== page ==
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richardrawlings 04 Oct 2016

Not sure I understand this! If Basildon and Hemel rose 68% and 52% respectively, why do they not appear in the top ten list, which appears only to feature those in the minus 20's!! Is it me?

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luxus 27 Sep 2016

It can be stressful. More clarity is needed on the process, from a customer perspective and consideration should be given to using the Scandinavian model where the sales process is much quicker.

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Green belts are normally designated around capitals and other major cities and conurbations and their aim is to prevent urban sprawl by keeping land permanently open. The essential characteristics of green...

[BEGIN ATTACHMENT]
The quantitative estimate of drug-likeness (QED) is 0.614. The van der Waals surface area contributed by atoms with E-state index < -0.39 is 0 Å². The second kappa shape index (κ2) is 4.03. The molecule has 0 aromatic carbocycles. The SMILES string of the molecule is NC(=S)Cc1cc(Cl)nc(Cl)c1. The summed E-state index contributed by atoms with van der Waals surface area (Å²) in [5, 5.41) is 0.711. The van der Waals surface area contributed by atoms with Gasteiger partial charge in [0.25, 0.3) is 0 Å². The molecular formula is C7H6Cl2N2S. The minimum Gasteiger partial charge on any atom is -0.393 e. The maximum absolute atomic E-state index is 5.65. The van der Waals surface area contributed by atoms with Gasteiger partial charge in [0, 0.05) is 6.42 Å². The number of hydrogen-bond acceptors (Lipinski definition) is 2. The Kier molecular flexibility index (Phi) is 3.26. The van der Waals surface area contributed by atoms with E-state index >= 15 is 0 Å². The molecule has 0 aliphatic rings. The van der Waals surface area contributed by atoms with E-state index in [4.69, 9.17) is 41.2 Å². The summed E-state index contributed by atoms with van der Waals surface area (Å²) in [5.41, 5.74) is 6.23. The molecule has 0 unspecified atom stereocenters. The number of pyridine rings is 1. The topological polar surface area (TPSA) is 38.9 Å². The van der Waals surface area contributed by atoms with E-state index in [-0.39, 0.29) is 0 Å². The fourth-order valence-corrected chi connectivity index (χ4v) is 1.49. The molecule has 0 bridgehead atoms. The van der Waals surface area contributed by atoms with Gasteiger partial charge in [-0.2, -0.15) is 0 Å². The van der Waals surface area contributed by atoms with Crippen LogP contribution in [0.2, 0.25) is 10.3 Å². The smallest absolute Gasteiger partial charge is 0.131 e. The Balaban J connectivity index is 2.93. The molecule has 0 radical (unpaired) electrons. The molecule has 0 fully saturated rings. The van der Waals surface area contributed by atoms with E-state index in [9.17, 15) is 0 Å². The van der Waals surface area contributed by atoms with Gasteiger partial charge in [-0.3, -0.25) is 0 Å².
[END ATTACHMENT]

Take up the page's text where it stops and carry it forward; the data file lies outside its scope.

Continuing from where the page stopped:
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I think that the main reason to buy garden purchases in last minute is because people always search for the best deal. In summer months there are abundance of seasonal goods and it means more low cost